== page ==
So I take the sensible course of action.
I ignore the meat, leave it in the dish, and  clean my whiskers.  Which means, of course, that I've only had the jelly and I'm still very hungry.

Then there's always that dry, crunchy cat-food . . . I think it's called IAMS.  True, it's crunchy . . . and, true, it's tasty.  
But would I want to find it in my breakfast bowl every morning?
Definitely not!

But really, wouldn't you agree that the important subject of my diet needs to be taken much more seriously?

A little more sensitivity is called for when it comes to the nuanced needs of a delicate palate.

So, please,  could you urge my Mum to refine her culinary skills and give me as varied a menu as possible?
The occasional soupcon of tomato soup, perhaps . . . or a few licks of cheese sauce . . . ?
It's a sure fact that, with the best will in the world, a cat can't live on a rainbow!

Hey . . . is that my Mum coming back . . . ?  Now, let's see what she's got for my lunch!

Monday, June 8, 2015

Homo United?

You probably noticed a news item that caught my attention the other day.
Amongst other things, it made me ponder on the fact that, despite all being 'homo sapiens', we often differ greatly from each other.

It was as though this news item related to three, very different species . . . each with its own needs, its own values, and its own distinct view of the world.

Let me explain . . .
The beautiful Greek island of Kos lies in the Mediterranean.
Justly famed as a holiday resort, it attracts those who love the sunshine, the beaches and the high-quality hotels.

With the severe economic problems currently afflicting Greece, the  country is heavily reliant on the income provided by the affluent holidaymakers . . . the hoteliers are under pressure.

Already, as you can see, we have two species on Kos:  let's call them 'homo relaxing' and 'homo struggling'.
So, what of the third?

The Mediterranean, as we know, is bordered by many countries.
Europe lies to the north and west, Africa to the south, whilst several Middle Eastern countries flank it on the east.

One of these Middle Eastern countries is Syria, and it's from the Syrian coast that terrorised and exhausted refugees take to small boats in search of freedom and safety . . . in places such as Kos.

Once having made the treacherous crossing, the Syrians struggle ashore in their hundreds, bedraggled, hungry and thankful.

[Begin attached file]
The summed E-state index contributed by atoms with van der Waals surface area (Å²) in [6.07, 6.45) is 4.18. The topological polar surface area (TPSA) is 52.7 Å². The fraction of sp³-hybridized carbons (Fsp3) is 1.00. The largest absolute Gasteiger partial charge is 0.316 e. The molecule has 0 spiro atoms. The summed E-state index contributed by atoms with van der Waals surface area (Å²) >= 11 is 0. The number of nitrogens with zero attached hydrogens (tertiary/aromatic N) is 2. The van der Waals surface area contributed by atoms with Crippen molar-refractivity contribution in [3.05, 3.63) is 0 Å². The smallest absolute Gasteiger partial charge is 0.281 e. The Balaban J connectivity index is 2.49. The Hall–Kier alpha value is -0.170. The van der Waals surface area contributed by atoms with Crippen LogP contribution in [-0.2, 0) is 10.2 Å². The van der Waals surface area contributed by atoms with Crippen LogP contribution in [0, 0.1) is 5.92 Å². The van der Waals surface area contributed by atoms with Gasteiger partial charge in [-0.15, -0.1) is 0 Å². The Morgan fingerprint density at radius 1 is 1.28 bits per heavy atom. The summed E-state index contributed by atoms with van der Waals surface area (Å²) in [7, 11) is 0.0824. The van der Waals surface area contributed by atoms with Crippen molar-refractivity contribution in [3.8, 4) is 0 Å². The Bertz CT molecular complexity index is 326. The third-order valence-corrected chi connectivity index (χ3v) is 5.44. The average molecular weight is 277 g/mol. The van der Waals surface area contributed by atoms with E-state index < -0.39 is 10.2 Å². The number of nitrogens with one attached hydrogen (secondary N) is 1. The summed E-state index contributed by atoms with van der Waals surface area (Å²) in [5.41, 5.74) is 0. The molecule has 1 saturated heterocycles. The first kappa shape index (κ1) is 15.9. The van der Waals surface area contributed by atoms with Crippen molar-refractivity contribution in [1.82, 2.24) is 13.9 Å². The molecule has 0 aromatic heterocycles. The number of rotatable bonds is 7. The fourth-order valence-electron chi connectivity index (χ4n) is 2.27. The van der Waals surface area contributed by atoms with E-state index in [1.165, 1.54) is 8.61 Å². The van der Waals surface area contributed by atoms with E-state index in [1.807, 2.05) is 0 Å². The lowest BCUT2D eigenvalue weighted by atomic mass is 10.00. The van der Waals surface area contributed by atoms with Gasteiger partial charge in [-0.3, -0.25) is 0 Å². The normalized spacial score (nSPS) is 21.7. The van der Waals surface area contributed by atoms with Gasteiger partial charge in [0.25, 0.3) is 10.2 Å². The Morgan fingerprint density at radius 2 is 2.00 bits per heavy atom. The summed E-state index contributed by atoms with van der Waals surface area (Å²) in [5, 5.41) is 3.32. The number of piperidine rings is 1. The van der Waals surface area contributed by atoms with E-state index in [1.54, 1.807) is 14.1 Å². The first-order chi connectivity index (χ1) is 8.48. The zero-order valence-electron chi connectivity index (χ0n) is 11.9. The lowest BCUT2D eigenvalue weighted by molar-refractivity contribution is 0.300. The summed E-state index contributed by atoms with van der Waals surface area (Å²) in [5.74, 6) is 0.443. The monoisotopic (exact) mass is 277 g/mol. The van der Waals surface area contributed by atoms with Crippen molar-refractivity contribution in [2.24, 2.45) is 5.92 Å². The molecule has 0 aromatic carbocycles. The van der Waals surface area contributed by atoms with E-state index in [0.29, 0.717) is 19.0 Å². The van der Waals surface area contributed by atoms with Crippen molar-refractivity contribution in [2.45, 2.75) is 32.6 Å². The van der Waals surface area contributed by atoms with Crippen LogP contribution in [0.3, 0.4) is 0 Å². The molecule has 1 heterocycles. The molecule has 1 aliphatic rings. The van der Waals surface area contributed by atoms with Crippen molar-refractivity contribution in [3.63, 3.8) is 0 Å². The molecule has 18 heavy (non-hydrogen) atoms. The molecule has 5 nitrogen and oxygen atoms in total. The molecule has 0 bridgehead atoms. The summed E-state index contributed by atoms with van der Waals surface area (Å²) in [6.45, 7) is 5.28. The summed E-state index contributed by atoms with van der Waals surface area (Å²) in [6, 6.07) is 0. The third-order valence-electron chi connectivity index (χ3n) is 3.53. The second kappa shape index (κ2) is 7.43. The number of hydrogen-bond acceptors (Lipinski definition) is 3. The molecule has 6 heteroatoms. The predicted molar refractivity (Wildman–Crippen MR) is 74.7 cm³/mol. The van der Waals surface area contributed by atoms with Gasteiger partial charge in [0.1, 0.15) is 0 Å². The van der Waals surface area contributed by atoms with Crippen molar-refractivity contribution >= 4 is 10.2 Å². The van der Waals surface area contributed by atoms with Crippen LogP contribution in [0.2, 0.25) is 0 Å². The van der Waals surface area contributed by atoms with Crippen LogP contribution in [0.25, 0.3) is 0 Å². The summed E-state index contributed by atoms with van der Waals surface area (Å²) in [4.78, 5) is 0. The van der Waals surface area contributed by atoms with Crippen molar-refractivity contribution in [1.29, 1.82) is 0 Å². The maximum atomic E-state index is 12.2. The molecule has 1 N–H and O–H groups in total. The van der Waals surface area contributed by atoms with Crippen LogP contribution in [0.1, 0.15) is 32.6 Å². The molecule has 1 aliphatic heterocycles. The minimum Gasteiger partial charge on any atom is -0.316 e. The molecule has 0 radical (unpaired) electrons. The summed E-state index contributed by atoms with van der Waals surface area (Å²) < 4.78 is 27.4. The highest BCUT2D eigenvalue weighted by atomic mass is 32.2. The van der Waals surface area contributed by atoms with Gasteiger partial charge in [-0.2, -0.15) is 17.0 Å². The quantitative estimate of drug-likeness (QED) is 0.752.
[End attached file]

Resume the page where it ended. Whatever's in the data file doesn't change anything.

For this third species, which we'll call 'homo homeless', Kos is a haven, a sanctuary . . . a place of refuge and opportunity after all they've suffered in their homeland.

And were do they land?
That's right . . . on the same secluded beaches where the affluent holiday-makers relax and apply their sun-tan lotion.

Any sympathy that the hoteliers of Kos might want to extend to these refugees is diluted by hard facts.  Desperate that their island should retain its attraction as a peaceful holiday resort, it's hard not to see these new arrivals as a financial disaster.

As for the holiday-makers . . . their initial compassion could all too soon be tempered by a sense of grievance.  After all, they'd worked long and hard to earn a peaceful break in the sun . . . and the travel  brochures made no mention of invading refugees.

Three different species, each with its own desires, dreams and agendas . . . three different species whose minds don't necessarily work in harmony.

Wouldn't you agree that this is a portrait in miniature of our current worldwide disunity?
Humanity vying in its aims and ambitions . . . humanity in conflict and competition, rather than working together in collaboration.

Surely, if we're to survive . . . by no means a certainty in the face of climate change, population explosion and persistent conflict . . .  it's time for us, as a species, to evolve beyond these divisions?

Collaboration can and does take place . . . just think about if for a moment.

In each human body thirty-four trillion diverse cells constantly collaborate in the greater interest of the whole.
The body would quickly cease to function if they didn't.
What's more, when choirs are in full voice the individual hearts of the singers are known to beat as one.

So, out of a mass of warring tribes, disconnected faiths and competitive economies, couldn't we aspire to become an integrated, wiser, and more compassionate species?

Might this be the time to move on from rapacious 'homo sapien' to enlightened 'homo united'?

It's just a thought . . .